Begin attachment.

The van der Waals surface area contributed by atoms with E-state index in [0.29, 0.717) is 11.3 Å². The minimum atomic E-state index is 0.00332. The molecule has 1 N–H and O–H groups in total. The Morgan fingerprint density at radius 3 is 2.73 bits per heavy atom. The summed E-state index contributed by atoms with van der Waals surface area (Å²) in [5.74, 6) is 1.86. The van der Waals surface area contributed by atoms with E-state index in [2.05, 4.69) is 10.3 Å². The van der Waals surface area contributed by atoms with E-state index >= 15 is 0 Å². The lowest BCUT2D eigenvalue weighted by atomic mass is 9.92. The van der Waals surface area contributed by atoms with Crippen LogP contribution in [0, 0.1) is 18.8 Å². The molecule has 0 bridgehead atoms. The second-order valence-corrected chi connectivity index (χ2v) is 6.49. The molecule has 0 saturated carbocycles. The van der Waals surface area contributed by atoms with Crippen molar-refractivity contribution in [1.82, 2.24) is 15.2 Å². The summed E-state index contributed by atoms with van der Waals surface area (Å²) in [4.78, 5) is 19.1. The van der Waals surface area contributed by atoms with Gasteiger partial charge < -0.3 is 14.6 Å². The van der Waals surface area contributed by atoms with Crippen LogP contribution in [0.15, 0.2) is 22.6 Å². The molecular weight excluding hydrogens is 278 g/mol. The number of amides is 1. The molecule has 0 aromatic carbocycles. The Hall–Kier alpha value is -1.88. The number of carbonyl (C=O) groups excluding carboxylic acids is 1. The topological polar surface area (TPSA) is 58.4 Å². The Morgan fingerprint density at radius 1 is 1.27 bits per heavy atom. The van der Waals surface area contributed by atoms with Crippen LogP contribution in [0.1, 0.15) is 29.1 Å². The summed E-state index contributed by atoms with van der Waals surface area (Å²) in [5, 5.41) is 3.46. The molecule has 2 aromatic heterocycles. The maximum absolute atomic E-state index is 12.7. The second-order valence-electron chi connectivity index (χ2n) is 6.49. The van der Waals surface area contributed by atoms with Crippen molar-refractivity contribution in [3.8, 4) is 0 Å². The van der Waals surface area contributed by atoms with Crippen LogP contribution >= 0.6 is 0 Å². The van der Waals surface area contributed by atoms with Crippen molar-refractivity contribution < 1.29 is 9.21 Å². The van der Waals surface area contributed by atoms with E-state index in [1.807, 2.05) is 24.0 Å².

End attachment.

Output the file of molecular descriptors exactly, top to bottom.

The van der Waals surface area contributed by atoms with E-state index in [0.29, 0.717) is 11.3 Å². The minimum atomic E-state index is 0.00332. The molecule has 1 N–H and O–H groups in total. The Morgan fingerprint density at radius 3 is 2.73 bits per heavy atom. The summed E-state index contributed by atoms with van der Waals surface area (Å²) in [5.74, 6) is 1.86. The van der Waals surface area contributed by atoms with E-state index in [2.05, 4.69) is 10.3 Å². The van der Waals surface area contributed by atoms with E-state index >= 15 is 0 Å². The lowest BCUT2D eigenvalue weighted by atomic mass is 9.92. The van der Waals surface area contributed by atoms with Crippen LogP contribution in [0, 0.1) is 18.8 Å². The molecule has 0 bridgehead atoms. The second-order valence-corrected chi connectivity index (χ2v) is 6.49. The molecule has 0 saturated carbocycles. The van der Waals surface area contributed by atoms with Crippen molar-refractivity contribution in [1.82, 2.24) is 15.2 Å². The summed E-state index contributed by atoms with van der Waals surface area (Å²) in [4.78, 5) is 19.1. The van der Waals surface area contributed by atoms with Gasteiger partial charge < -0.3 is 14.6 Å². The van der Waals surface area contributed by atoms with Crippen LogP contribution in [0.15, 0.2) is 22.6 Å². The molecular weight excluding hydrogens is 278 g/mol. The number of amides is 1. The molecule has 0 aromatic carbocycles. The Hall–Kier alpha value is -1.88. The number of carbonyl (C=O) groups excluding carboxylic acids is 1. The topological polar surface area (TPSA) is 58.4 Å². The Morgan fingerprint density at radius 1 is 1.27 bits per heavy atom. The van der Waals surface area contributed by atoms with Crippen LogP contribution in [0.1, 0.15) is 29.1 Å². The summed E-state index contributed by atoms with van der Waals surface area (Å²) in [5, 5.41) is 3.46. The molecule has 2 aromatic heterocycles. The maximum absolute atomic E-state index is 12.7. The second-order valence-electron chi connectivity index (χ2n) is 6.49. The van der Waals surface area contributed by atoms with Crippen molar-refractivity contribution in [3.8, 4) is 0 Å². The van der Waals surface area contributed by atoms with Crippen LogP contribution >= 0.6 is 0 Å². The van der Waals surface area contributed by atoms with Crippen molar-refractivity contribution < 1.29 is 9.21 Å². The van der Waals surface area contributed by atoms with E-state index in [1.807, 2.05) is 24.0 Å².